The legend of the Spring Festival originates thousands of years ago. The story includes a village in a land far away which exists in harmony with the world around it, except for the problem of an annual visit by a fearsome creature called Nian.
No warrior can defeat the monster, the villagers pray to the gods for help, and with some divine intervention Nian is run off for the year. The Spring Festival, or Lunar New Year, is designed to continue warding off Nian, and some sources report a traditional saying during this time is “Guo Nian,” indicating another Nian-free year.
The origin story sounds fairly simple, but since ancient times Chinese New Year has evolved into an annual celebration that incorporates family reunions, preparation for the future year’s challenges and successes, and reinforces traditions in the culture.
How People Prepare For Chinese New Year
Getting ready for the Lunar Festival means starting early. As the holiday time draws near many spend time putting their affairs in order by paying off old debts, collecting on old debts, or otherwise settling things with creditors and debtors.
There is also, similar to western New Year’s traditions, some time to take stock of the year before and prepare for the one to come. Some people renew old relationships or get back in touch with long-lost family during this time.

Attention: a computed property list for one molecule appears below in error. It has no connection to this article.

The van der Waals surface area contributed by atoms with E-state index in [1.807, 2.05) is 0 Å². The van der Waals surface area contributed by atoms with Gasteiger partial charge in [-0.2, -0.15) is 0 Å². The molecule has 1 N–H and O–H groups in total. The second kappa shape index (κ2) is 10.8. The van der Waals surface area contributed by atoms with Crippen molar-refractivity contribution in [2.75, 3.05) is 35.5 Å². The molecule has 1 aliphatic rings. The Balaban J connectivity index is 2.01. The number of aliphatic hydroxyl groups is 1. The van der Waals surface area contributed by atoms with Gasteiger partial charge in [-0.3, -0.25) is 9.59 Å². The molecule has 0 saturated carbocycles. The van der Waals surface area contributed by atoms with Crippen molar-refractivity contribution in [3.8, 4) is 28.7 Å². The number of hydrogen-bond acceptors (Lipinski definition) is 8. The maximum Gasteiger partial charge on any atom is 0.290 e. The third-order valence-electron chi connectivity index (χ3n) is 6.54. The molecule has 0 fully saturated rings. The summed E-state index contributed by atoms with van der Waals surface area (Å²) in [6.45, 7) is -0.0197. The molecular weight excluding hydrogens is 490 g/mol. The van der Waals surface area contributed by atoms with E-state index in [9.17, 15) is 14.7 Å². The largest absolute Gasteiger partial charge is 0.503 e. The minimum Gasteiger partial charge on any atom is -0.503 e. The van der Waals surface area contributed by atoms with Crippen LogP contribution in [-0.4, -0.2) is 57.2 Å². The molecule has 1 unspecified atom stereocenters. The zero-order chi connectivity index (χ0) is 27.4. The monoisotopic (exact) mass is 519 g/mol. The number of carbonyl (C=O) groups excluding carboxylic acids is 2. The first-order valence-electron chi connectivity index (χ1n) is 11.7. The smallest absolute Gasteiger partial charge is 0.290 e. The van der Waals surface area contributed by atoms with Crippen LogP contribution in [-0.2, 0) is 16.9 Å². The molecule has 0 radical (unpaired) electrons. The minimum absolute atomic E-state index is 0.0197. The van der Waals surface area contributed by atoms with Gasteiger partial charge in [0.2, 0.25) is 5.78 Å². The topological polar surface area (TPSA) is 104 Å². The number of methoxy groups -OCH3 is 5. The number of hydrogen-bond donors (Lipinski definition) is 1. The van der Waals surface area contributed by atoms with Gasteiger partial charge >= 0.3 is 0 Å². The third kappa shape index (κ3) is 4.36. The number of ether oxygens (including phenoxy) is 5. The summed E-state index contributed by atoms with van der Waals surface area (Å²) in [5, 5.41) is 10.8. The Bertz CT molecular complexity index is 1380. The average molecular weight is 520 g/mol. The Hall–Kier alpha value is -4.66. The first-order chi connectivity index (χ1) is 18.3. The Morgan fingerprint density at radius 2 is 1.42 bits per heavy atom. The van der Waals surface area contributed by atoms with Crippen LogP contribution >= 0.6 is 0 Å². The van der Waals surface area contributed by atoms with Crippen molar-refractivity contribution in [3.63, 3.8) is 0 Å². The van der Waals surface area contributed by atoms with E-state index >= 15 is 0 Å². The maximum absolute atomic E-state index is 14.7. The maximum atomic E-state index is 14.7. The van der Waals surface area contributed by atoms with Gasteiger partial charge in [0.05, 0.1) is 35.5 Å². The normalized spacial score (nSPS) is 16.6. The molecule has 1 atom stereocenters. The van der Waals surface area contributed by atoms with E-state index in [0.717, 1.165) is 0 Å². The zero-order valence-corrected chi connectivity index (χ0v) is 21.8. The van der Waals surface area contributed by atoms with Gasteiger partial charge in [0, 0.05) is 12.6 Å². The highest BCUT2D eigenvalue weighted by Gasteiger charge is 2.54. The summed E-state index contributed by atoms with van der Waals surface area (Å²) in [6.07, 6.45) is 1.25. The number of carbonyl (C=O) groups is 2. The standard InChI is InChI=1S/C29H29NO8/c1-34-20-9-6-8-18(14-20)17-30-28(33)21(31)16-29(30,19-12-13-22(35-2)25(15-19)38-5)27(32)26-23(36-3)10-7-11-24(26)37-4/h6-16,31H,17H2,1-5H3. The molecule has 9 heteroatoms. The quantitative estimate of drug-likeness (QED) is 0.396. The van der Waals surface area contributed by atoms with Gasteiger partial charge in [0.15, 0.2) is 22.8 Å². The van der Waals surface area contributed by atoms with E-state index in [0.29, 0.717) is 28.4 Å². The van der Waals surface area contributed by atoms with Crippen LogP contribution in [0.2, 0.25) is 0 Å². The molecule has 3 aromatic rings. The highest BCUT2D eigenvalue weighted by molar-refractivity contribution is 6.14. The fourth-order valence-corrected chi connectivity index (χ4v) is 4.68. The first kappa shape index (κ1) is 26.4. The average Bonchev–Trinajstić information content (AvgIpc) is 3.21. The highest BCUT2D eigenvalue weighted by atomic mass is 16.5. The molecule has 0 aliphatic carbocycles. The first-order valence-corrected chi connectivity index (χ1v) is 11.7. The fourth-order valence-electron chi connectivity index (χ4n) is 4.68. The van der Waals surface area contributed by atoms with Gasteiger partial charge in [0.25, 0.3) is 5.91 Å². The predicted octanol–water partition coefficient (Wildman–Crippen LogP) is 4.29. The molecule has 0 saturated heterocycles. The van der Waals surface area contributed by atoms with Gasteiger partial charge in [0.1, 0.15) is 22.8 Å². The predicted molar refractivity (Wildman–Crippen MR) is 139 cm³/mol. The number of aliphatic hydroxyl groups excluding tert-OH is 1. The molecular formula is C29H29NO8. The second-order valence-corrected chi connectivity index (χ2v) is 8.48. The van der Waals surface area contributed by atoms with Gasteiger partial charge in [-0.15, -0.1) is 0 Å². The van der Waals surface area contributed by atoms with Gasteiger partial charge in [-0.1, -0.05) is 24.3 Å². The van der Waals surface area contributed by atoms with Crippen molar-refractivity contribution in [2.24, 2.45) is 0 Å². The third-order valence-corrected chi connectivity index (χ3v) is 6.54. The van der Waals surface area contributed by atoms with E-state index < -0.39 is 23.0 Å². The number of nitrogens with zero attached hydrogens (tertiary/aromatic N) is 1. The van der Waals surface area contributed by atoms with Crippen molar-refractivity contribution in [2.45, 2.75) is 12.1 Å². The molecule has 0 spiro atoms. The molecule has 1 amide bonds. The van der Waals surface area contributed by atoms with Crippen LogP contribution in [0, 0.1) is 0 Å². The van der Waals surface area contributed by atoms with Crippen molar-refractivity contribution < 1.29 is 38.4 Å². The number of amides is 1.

There’s a physical component, too. Americans may recognize some of these preparations as “spring cleaning” but in Chinese culture that involves a spiritual component. Traditionally such cleaning was intended to chase away bad energies or evil entities. Today the cleaning has more to do with making one’s home as presentable as possible to visiting relatives who come calling for the holiday.
According to New York’s Columbia University, the 20th day of the 12th lunar month is considered the traditional day to sweep floors, but in some regions this could be delayed until the 24th.
Columbia.edu reports this time is traditionally viewed as the time when the God of the Hearth (alternately known to some as the Kitchen God) reports to the Jade Emperor in heaven about earthly doings. The delay of the start of spring cleaning has much to do with not wanting to offend the God of the Hearth before he makes his journey.
Gift Giving During Chinese New Year